Pup Ace was wearing a black puppy hood that had a muzzle and fluffy ears. He also a red dog collar around his neck with his name inscribed on the tag. On black floor mats amongst a crowd of gawkers, handlers, and other pups, Ace was tying himself up with red rope to the music of Puscifer’s The Undertaker ( Renholder Mix ). It was auto-bondage, basically, as he bound his wrists and ankles. He was finally able to hogtie himself all on his own and it made me feel like anything was possible. The audience cheered, while some pups howled: it was like what you might hear being at the pound.
Last month Toronto hosted P.A.C.K. (Pan American Canine Konvention), a fetish pup weekend held at various locations across the city. This performance in particular was a part its Best in Show competition, which saw eight hopefuls this year. The contest is not only open to gay pups, but to lesbian, bisexual, trans, or nonbinary pup, as well as straight pups too who are into the fetish (so long as they purchased weekend event package). Their website claims that they’re looking for the most “adorable, talented, or fun puppy,” which I found a bit vague. So what actually makes a show winning pup?
Paul Argo was part of the development of Toronto’s puppy scene over nine years ago by helping to start a pup night at the The Black Eagle, where the Best in Show now takes places. As the scene grew years later, he created The Black Eagle Kennel Club and today there are 400 members.
In 2016, he thought that it’d be great for the community to have a weekend dedicated to the pup and handler scene and P.A.C.K. weekend was born.
“The Best in Show thing was just for entertainment sake. That’s all it was,” he told me, stressing that they’re not aiming to find a community representative or title holder through the competition. The winner won’t be taking home a polished pewter gallery bowl or a sterling silver trophy like at the Westminster Best in Show.
“The only rule is whatever you do has to be legal,” he said.
Each contestant has five minutes to do whatever they like so long as they don’t break the law. They’re scored by the judges for their uniqueness or talent as well as how fun they are to watch, earning a maximum of 20 points. The judges can give an additional five bonus points to one of the contestants who they think is just extraordinary. The rest of the points are collected from the audience who have ballots worth one point each, to give away to their favourite act.
Argo stresses that the Best in Show is not about who acts most like a puppy. He compares it to a talent show one might see at a campground.
“Going by last year, I would say what makes Best in Show is, you know, somebody who goes up with confidence and throws down something that people haven’t seen or people weren’t expecting,” said Pup Baren, who has been in the pup and handler scene for almost two years. I take his insight to heart since last year he placed second in the competition by doing a cover of The Dresden Dolls Coin-Operated Boy.
Baren describes himself as a “big and friendly” pup, and is outfitted in a blue and black pup leather hood with his long beard hanging out the bottom. He’s wearing an orange and blue wrestling singlet, and has some tattoos; a perfect specimen for his breed.
“It’s a bit talent and it’s a bit entertainment, so you have to be talented and entertaining at the same time,” said Pup Ace, the auto-bondage pup with the muzzle.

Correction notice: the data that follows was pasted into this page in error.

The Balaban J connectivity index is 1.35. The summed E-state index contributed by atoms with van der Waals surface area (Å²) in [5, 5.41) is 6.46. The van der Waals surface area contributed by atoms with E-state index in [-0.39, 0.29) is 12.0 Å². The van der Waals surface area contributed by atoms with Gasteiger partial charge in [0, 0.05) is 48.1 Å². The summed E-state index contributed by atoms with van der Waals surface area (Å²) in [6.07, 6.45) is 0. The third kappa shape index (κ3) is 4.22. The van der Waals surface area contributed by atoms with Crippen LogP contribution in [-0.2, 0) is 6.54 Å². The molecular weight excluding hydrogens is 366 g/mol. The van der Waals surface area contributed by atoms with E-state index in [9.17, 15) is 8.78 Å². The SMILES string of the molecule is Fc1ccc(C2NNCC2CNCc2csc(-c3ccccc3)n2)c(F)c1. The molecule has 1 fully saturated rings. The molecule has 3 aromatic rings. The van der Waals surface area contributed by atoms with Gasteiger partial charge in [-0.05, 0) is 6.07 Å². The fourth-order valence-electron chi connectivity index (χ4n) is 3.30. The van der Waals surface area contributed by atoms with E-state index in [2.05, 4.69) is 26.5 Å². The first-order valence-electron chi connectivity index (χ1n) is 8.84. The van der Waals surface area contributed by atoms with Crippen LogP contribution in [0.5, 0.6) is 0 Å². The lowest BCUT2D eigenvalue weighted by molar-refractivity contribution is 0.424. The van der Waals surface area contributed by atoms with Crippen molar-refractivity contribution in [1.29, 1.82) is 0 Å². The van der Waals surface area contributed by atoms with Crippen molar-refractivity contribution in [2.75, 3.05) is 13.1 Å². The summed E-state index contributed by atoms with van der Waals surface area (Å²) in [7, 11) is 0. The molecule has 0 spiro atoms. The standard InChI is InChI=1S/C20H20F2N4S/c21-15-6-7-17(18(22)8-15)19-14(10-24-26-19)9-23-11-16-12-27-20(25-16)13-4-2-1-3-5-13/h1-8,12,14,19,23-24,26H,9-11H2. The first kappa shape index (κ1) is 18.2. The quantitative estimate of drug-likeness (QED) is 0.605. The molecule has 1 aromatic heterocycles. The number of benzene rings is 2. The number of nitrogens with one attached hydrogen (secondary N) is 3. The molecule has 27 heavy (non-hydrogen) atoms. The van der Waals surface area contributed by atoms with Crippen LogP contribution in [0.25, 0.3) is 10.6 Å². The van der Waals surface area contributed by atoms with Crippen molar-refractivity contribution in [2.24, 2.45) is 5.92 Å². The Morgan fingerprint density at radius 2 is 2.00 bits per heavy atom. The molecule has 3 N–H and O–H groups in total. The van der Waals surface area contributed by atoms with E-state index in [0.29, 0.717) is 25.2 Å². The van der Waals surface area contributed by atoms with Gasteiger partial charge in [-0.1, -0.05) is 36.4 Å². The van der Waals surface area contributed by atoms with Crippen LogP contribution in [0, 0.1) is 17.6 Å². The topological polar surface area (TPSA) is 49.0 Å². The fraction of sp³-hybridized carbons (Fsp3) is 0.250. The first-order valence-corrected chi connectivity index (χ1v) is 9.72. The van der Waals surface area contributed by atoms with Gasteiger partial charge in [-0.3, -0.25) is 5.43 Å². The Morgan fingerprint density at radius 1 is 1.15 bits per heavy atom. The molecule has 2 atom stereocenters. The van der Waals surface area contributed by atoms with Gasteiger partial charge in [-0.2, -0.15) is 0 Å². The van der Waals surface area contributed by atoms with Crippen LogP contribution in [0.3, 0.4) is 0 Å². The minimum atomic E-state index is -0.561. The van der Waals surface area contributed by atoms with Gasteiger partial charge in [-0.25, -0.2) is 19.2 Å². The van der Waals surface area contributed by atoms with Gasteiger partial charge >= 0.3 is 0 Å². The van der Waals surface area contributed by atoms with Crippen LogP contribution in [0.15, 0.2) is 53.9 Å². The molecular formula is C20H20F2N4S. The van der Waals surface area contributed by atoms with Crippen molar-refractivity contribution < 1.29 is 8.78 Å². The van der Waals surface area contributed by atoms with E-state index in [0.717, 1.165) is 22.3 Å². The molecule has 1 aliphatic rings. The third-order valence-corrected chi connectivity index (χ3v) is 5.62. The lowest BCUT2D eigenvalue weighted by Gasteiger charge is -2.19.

Ace explains that he’s the alpha puppy of his pack, which he’d started with his handler. “Pups kept finding us,” he says, “and if we felt an interest in them as well, we would tell them, ‘We like you, we’d be interested in hanging out with you more,’ and then we would just form bonds from there.”
According to Ace, the pups in a pack aren’t necessarily there for the sex; it can be social or be there for support. He claims that most pups, however, do want to be in a pack.
Pup Thumper, who’s been in the scene for about three years, has his own puppy but isn’t part of a pack himself and identifies as a stray. He doesn’t have a handler although he’d like to have one some day. He’s just waiting for the right person to come along—just like any relationship, really. He points out that a handler isn’t necessary in order to be a puppy, just like a Dom isn’t required to be a sub. Apparently, not all pups want a handler either, and according to Argo the same goes for packs: some packs are made up of a family of pups with no handler at all.
Some things that makes a show winning pup in Thumper’s mind include how fun, relatable and charismatic they are, and how genuine they are about themselves. That evening, he went with a foot worship demo for the competition since he’s a foot worshipper. He used an assistant’s foot as he talked the through the process: “If you like smells, the first thing you want to do is pull off that shoe,” he said at one point during the show, “and just stick your face in and smell that stink.”
The other acts included a belly dancing pup, a wrestling pup, and a pup doing a strip tease-cum-sex simulation. The prize went to Pup Bello, who did a contemporary dance routine to Take Me to Church by Hozier in a PUMP! jockstrap. It wasn’t adorable or fun per se, but was surprisingly emotive given the environment, and a little bit reminiscent of Sergei Polunin’s video. I was impressed.
I found some of the acts impressive, if not entertaining, although some were a touch questionable. Bello’s routine was the last thing one might expect to see at a competition like this: jumping and dancing across floor mats in the dark leather bar. He was a pure show pup with a raw talent and he turned out to be exactly what the judges (and the audience) were looking for in the 2018 Best in Show.
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